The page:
Indonesian Anti-Drug Czar Plans to Imitate Brutal Philippine Shoot-to-Kill Policy

Siobhán O'Grady
Indonesia's anti-narcotics chief said he plans to imitate the Philippines' aggressive anti-drug policies.

Philippine President Rodrigo Duterte relishes in his nickname, “The Punisher,” because he earned it for implementing his tough-on-drug-crime policies while he served as mayor of the southern island city of Davao.

Now that he’s the head of state, he’s made sure he’ll hold onto the nickname permanently, launching a police shoot-to-kill mission for anyone even suspected of drug peddling. The brutal war on drugs has earned him criticism from the United Nations, U.S. President Barack Obama, and a plethora of human rights organizations who claim it breaches basic human rights.

But one place it’s earned him fans? Indonesia, where the government has also fielded pushback from the U.N. and other world powers for executing foreigners found guilty of selling drugs. Now Budi Waseso, the top anti-narcotics chief in the country, says he wants to imitate Duterte’s policy to rid Indonesia of drug dealers whose lives he has called “meaningless.”

Waseso said at a Wednesday press conference in Jakarta that he believes Indonesia will launch a policy equally as aggressive as the one now in place in the Philippines. Later, however, a spokesman for the national narcotics agency insisted that Indonesian “punishments have to be in accordance with our law and with national and international standards.”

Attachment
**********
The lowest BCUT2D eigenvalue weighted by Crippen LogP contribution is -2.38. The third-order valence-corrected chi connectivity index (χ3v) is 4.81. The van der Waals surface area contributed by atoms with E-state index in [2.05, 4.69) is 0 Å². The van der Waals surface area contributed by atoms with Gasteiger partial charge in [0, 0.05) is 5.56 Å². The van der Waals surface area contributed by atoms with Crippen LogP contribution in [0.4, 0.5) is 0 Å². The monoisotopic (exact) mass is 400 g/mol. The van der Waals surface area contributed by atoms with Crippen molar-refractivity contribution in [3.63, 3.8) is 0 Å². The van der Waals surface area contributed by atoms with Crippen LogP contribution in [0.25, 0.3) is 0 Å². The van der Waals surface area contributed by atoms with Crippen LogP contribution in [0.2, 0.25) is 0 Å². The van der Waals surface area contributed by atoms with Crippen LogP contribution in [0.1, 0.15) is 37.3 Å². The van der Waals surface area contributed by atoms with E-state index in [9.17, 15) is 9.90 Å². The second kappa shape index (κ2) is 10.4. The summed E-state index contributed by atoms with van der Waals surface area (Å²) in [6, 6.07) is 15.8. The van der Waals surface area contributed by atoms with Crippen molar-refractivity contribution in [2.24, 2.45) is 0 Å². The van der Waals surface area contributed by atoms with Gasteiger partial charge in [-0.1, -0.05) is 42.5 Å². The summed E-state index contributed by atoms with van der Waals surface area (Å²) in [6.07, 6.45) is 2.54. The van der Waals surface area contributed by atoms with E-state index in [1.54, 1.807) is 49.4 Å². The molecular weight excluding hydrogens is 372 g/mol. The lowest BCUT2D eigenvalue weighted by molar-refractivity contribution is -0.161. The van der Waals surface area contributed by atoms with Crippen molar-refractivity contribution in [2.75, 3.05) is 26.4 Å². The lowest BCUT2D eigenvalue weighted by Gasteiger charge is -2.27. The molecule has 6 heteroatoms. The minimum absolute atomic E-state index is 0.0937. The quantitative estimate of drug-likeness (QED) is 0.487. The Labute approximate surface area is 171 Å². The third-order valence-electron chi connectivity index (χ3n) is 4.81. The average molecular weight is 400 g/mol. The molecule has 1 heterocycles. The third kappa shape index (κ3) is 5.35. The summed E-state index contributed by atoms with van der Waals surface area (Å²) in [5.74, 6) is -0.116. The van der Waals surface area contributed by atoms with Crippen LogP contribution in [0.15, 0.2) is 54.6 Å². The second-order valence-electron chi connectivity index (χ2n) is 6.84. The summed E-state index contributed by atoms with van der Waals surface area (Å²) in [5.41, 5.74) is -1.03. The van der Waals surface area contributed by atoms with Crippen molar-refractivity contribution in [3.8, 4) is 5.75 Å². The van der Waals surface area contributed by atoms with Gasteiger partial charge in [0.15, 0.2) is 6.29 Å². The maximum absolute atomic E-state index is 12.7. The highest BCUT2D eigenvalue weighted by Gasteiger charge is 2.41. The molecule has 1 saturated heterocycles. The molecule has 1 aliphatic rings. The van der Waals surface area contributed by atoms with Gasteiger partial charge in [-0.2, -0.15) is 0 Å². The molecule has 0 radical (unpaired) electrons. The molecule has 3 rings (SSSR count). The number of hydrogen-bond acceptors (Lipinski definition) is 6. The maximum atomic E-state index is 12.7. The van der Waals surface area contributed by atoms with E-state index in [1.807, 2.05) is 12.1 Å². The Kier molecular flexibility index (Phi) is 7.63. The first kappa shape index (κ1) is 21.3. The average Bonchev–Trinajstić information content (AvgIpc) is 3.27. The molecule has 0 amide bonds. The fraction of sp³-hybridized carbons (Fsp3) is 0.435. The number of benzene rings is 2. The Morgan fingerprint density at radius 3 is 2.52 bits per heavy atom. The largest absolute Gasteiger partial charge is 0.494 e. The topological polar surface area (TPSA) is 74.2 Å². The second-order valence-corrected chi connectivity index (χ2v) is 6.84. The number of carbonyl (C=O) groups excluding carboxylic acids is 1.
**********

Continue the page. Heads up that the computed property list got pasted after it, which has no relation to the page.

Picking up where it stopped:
Duterte is slated to visit the Indonesian capital later this week to meet with President Joko Widodo. At the top of the agenda? How to buckle down on drug crime. And Duterte has made clear he thinks there’s only one way to do so: Kill the people selling drugs.

Photos that have emerged from city streets in the Philippines in recent months offer a glimpse into his brutal tactics. In some, women lie sobbing over the bodies of men shot dead by police, insisting their husbands or boyfriends were not pushing drugs. In others, a bloody body lies in the dark street, and a crowd looks on quietly from behind yellow police tape.  

But Duterte doesn’t buy claims from victims’ families that they aren’t guilty.

“None of my children are into illegal drugs,” he said earlier this year. “But my order is, even if it is a member of my family, ‘kill him.'”

Photo credit: Dondi Tawatao/Getty Images